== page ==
California’s Caltrans and Capitol Corridor Joint Powers Authority, Connecticut, Indiana, Illinois, Maine’s Northern New England Passenger Rail Authority, Massachusetts, Michigan, Missouri, New York, North Carolina, Oklahoma, Oregon, Pennsylvania, Texas, Vermont, Virginia, Washington, and Wisconsin all have agreements with Amtrak to operate their state corridor services. Amtrak has agreements with the freight railroads that own the tracks, and by law, its operations have priority over freight trains.

At present it appears that upgrading these corridor services to fast-enough trains will also be primarily the responsibility of the states, although they may be able to receive federal grants and loans. The track improvements being financed by the State of Michigan are an example of the way a state can take control over rail service. These tracks will eventually be part of 110-mile-per-hour service between Chicago and Detroit, with commitments from not just Michigan but also Illinois and Indiana. Fast-enough service between Chicago and Detroit could become a major organizer in an evolving megaregion, with stops at key cities along the way, including Kalamazoo, Battle Creek, and Ann Arbor. 

Cooperation among states for faster train service requires formal agreements, in this case, the Midwest Interstate Passenger Rail Compact. The participants are Illinois, Indiana, Kansas, Michigan, Minnesota, Missouri, Nebraska, North Dakota, Ohio, and Wisconsin. There is also an advocacy organization to support the objectives of the compact, the Midwest Interstate Passenger Rail Commission.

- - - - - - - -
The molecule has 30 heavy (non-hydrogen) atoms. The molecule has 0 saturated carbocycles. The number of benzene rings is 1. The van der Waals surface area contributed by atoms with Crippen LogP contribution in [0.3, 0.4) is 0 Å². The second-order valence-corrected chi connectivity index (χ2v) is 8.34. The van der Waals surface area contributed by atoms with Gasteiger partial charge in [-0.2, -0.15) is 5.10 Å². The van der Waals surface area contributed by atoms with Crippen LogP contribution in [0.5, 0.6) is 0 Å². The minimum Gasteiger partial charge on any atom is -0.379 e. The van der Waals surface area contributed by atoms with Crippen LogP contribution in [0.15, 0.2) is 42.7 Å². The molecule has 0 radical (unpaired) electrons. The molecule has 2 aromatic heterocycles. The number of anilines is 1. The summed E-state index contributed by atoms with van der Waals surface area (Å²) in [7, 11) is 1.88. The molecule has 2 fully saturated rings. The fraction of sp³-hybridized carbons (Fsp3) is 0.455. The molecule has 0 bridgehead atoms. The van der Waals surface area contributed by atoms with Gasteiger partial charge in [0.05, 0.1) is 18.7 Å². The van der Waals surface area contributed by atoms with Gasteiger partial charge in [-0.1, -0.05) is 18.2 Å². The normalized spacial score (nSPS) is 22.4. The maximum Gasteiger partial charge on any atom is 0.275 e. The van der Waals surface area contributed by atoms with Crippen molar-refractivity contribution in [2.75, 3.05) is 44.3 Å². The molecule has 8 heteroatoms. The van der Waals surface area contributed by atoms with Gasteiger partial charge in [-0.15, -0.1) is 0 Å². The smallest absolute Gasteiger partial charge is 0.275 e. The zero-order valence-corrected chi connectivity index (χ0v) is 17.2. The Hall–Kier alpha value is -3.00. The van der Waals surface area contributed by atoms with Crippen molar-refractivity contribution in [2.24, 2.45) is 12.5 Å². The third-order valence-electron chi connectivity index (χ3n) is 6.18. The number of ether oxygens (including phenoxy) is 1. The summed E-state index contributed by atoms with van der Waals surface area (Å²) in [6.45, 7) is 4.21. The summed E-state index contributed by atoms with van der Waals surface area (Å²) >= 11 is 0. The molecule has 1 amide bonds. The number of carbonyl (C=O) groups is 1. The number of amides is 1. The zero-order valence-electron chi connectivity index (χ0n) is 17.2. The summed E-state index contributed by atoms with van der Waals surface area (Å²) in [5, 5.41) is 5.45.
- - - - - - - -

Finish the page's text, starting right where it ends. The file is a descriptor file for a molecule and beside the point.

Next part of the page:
States could, in future, reach operating agreements with a private company such as Virgin Trains USA, but the private company would have to negotiate its own agreement with the freight railroads, and also negotiate its own dispatching priorities. Virgin Trains says in its prospectus that it can finance track improvements itself. If the Virgin Trains service in Florida proves to be profitable, it could lead to other private investments in fast-enough trains.

Jonathan Barnett is an emeritus Professor of Practice in City and Regional Planning, and former director of the Urban Design Program, at the University of Pennsylvania. 

This is an extract from “Designing the Megaregion: Meeting Urban Challenges at a New Scale”, published now by Island Press. You can find out more here.